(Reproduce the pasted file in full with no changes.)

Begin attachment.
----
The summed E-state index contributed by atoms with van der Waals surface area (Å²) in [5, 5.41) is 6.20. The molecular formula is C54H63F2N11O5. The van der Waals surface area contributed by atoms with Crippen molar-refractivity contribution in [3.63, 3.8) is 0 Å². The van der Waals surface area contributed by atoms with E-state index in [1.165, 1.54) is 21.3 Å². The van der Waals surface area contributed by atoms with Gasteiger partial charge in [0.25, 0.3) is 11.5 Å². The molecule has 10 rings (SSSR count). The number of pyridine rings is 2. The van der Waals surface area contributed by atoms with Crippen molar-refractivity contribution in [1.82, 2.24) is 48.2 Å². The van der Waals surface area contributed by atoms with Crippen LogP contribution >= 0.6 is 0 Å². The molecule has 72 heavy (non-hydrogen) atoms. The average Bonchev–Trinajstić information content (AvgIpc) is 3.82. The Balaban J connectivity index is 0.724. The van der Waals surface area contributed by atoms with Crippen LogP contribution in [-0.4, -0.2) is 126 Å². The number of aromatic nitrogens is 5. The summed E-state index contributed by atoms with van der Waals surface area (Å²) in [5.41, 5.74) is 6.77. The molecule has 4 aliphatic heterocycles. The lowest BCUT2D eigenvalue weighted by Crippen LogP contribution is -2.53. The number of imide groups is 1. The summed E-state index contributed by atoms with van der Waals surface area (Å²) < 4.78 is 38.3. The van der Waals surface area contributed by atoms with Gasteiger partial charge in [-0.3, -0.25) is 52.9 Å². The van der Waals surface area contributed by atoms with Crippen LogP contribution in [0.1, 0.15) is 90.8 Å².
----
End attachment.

The summed E-state index contributed by atoms with van der Waals surface area (Å²) in [5, 5.41) is 6.20. The molecular formula is C54H63F2N11O5. The van der Waals surface area contributed by atoms with Crippen molar-refractivity contribution in [3.63, 3.8) is 0 Å². The van der Waals surface area contributed by atoms with E-state index in [1.165, 1.54) is 21.3 Å². The van der Waals surface area contributed by atoms with Gasteiger partial charge in [0.25, 0.3) is 11.5 Å². The molecule has 10 rings (SSSR count). The number of pyridine rings is 2. The van der Waals surface area contributed by atoms with Crippen molar-refractivity contribution in [1.82, 2.24) is 48.2 Å². The van der Waals surface area contributed by atoms with Crippen LogP contribution >= 0.6 is 0 Å². The molecule has 72 heavy (non-hydrogen) atoms. The average Bonchev–Trinajstić information content (AvgIpc) is 3.82. The Balaban J connectivity index is 0.724. The van der Waals surface area contributed by atoms with Crippen LogP contribution in [-0.4, -0.2) is 126 Å². The number of aromatic nitrogens is 5. The summed E-state index contributed by atoms with van der Waals surface area (Å²) in [5.41, 5.74) is 6.77. The molecule has 4 aliphatic heterocycles. The lowest BCUT2D eigenvalue weighted by Crippen LogP contribution is -2.53. The number of imide groups is 1. The summed E-state index contributed by atoms with van der Waals surface area (Å²) < 4.78 is 38.3. The van der Waals surface area contributed by atoms with Gasteiger partial charge in [-0.3, -0.25) is 52.9 Å². The van der Waals surface area contributed by atoms with Crippen LogP contribution in [0.1, 0.15) is 90.8 Å².